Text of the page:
If you consider your coffee habit to be a bad one, think again. Research shows that caffeine can actually improve your running performance and help boost an active lifestyle.
Double Olympic gold medallist and winner of the 2014 Bupa Great North Run, Mo Farah, once gave this training tip about drinking coffee: “Have a coffee before you run. Some people say you shouldn’t, but I love my coffee. Always have a cup before a race.”
Many people drink an espresso or a mug of the office instant in the morning, but new studies have discovered that when drank at the right time and in the right quantities, caffeine can improve your ability to exercise longer and harder. It does this by reducing the chemical messages to the brain that would usually induce fatigue, instead stimulates fat oxidation and energy production. Caffeine has been discovered to slow the use of muscle glycogen – the carbohydrate used by the body for energy, and it also sharpens mental focus to help keeping training effective and productive.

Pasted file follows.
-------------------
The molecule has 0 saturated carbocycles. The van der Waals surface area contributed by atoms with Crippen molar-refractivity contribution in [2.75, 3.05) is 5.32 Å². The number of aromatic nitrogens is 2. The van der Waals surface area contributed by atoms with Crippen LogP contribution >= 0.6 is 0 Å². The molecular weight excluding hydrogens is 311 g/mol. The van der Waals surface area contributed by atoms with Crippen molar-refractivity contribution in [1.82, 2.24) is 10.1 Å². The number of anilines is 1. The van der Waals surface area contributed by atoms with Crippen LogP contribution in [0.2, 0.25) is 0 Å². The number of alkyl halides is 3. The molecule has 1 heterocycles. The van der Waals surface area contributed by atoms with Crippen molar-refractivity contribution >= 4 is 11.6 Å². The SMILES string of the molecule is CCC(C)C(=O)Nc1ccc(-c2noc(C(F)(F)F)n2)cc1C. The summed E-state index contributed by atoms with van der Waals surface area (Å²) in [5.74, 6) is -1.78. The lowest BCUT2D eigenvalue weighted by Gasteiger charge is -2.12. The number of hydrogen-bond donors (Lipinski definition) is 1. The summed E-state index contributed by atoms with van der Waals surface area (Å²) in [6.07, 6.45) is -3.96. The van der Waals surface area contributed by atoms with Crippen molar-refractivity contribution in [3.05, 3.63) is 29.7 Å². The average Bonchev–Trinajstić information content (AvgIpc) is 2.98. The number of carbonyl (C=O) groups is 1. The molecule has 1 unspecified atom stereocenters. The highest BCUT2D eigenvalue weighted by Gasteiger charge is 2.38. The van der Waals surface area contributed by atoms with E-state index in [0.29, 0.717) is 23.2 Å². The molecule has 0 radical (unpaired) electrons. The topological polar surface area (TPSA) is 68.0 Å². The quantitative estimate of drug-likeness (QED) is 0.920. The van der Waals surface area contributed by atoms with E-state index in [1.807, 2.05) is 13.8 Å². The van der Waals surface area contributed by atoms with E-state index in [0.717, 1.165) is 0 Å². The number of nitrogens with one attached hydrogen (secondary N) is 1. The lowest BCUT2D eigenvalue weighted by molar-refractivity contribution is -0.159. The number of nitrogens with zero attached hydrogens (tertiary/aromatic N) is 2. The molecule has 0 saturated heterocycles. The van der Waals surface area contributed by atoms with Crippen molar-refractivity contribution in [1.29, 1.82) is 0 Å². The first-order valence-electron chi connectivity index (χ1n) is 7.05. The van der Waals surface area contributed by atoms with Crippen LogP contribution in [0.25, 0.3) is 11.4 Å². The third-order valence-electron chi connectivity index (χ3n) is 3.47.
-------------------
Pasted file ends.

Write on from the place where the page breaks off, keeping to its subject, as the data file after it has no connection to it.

A study published in the Journal of Applied Physiology took a look at the effects of consuming caffeine supplements 90 minutes before workout, and discovered that combining caffeine with exercise created a greater energy deficit and also resulted in the physical activity (in this case, cycling for one hour) being perceived as less difficult and more enjoyable. When it comes to longer duration events, an extra dose of caffeine in the last two hours can help with fatigue.
THE CAFFEINE KICK
Caffeine is quickly absorbed and usually appears at peak levels in the bloodstream about 45-60 minutes after drinking it. The optimum amount of caffeine to drink before exercise is considered to be 3-4mg per kilogram of bodyweight. With an average mug of instant coffee containing around 100mg of caffeine (Food Standards Agency), a 10-stone (64kg) runner would need to drink about two mugs before setting off. For maximum benefits, make it a black coffee and skip the milk/sugar/ sweetener.
But if coffee is not your thing, there is a number of caffeine-containing alternatives, including products made especially for runners.